Exploring the high-mass end of the stellar mass function of star-forming galaxies at cosmic noon

Sydney Sherman, Shardha Jogee, Jonathan Florez, Matthew L. Stevans, Lalitwadee Kawinwanichakij, Isak Wold, Steven L. Finkelstein, Casey Papovich, Viviana Acquaviva, Robin Ciardullo, Caryl Gronwall, Zacharias Escalante

Research output: Contribution to journalArticlepeer-review

10 Scopus citations


We present the high-mass end of the galaxy stellar mass function using the largest sample to date (5352) of star-forming galaxies with M∗ > 1011M⊙ at cosmic noon, 1.5 < z < 3.5. This sample is uniformly selected across 17.2 deg2 (∼0.44 Gpc3 comoving volume from 1.5 < z < 3.5), mitigating the effects of cosmic variance and encompassing a wide range of environments. This area, a factor of 10 larger than previous studies, provides robust statistics at the high-mass end. Using multiwavelength data in the Spitzer/HETDEX Exploratory Large Area (SHELA) footprint, we find that the SHELA footprint star-forming galaxy stellar mass function is steeply declining at the high-mass end probing values as high as ∼10-4 Mpc3 dex-1 and as low as ∼5 × 10-8 Mpc3 dex-1 across a stellar mass range of log(M∗/M∗) ∼ 11-12. We compare our empirical star-forming galaxy stellar mass function at the high-mass end to three types of numerical models: hydrodynamical models from IllustrisTNG, abundance matching from the Universe Machine, and three different semi-analytical models (SAMs; SAG, SAGE, GALACTICUS). At redshifts 1.5 < z < 3.5, we find that results from IllustrisTNG and abundance matching models agree within a factor of ∼2-10, however the three SAMs strongly underestimate (up to a factor of 1000) the number density of massive galaxies. We discuss the implications of these results for our understanding of galaxy evolution.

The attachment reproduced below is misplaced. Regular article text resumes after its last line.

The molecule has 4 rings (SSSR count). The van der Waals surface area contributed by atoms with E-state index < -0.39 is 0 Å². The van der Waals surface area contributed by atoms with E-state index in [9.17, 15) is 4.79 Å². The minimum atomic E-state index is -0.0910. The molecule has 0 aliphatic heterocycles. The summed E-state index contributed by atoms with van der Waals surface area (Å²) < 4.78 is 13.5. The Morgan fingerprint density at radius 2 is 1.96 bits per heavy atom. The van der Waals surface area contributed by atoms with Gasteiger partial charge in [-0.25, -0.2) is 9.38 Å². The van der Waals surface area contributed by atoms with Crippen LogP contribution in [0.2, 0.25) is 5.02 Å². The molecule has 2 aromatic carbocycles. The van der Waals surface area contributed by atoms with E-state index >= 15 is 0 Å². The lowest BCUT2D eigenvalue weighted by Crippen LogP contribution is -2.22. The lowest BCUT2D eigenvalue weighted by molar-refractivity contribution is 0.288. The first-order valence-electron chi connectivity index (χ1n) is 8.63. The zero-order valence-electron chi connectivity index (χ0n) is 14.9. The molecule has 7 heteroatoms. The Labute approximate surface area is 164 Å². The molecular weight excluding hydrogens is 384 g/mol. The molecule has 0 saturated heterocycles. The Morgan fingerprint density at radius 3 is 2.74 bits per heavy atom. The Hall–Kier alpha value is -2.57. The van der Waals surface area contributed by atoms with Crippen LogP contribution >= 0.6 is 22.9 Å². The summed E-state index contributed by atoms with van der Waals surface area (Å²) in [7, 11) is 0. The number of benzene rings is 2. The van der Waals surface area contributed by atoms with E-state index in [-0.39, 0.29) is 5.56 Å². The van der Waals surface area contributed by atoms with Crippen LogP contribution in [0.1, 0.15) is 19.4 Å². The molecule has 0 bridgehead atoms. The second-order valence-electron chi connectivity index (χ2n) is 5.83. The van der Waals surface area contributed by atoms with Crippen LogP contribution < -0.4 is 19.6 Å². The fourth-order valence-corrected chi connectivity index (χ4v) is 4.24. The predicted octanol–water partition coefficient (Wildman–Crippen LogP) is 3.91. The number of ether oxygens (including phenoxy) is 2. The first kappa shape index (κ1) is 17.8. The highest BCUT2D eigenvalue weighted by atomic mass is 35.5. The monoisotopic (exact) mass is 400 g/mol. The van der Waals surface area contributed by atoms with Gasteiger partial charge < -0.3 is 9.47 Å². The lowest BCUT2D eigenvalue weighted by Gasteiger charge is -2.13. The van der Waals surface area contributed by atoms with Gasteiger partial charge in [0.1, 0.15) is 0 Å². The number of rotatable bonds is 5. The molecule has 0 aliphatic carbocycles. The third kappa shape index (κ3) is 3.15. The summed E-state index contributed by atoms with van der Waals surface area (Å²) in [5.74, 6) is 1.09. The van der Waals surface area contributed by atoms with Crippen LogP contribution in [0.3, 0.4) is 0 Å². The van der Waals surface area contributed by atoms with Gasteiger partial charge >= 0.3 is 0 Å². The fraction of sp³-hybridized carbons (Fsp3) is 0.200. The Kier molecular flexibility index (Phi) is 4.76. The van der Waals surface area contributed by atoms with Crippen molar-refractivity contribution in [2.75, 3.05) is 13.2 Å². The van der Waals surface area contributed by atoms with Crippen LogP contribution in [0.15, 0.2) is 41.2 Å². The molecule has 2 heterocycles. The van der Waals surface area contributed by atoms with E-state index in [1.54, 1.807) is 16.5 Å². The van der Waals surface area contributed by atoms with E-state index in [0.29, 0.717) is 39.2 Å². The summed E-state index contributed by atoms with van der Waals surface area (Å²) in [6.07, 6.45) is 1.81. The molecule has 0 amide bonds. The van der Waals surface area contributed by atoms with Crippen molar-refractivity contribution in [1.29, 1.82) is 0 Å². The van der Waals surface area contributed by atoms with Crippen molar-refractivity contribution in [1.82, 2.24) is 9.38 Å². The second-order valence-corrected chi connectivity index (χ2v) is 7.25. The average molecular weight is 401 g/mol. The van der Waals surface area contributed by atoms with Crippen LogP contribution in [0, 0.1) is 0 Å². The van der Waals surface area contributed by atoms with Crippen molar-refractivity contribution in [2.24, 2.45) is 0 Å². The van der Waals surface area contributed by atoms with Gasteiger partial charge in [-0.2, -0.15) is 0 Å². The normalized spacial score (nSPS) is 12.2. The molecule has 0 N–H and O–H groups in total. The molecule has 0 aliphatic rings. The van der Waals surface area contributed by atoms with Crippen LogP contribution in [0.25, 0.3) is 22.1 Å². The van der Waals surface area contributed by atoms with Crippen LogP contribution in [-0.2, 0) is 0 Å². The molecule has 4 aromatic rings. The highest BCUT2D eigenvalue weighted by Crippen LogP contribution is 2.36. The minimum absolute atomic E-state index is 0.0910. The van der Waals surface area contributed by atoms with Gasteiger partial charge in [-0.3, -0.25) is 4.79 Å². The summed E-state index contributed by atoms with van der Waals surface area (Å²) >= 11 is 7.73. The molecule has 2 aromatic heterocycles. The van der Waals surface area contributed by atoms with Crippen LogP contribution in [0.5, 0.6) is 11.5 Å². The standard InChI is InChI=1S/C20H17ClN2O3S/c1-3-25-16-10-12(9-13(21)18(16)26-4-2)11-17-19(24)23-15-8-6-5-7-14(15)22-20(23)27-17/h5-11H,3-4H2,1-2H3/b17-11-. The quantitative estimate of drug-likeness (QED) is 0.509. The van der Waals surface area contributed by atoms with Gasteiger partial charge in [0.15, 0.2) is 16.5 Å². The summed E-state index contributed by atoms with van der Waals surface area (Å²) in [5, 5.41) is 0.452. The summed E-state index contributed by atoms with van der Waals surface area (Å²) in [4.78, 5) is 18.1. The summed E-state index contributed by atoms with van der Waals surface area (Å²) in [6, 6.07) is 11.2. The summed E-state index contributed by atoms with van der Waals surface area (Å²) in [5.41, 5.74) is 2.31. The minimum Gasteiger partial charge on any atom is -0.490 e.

Original languageEnglish (US)
Pages (from-to)3318-3335
Number of pages18
JournalMonthly Notices of the Royal Astronomical Society
Issue number3
StatePublished - 2020

All Science Journal Classification (ASJC) codes

  • Astronomy and Astrophysics
  • Space and Planetary Science


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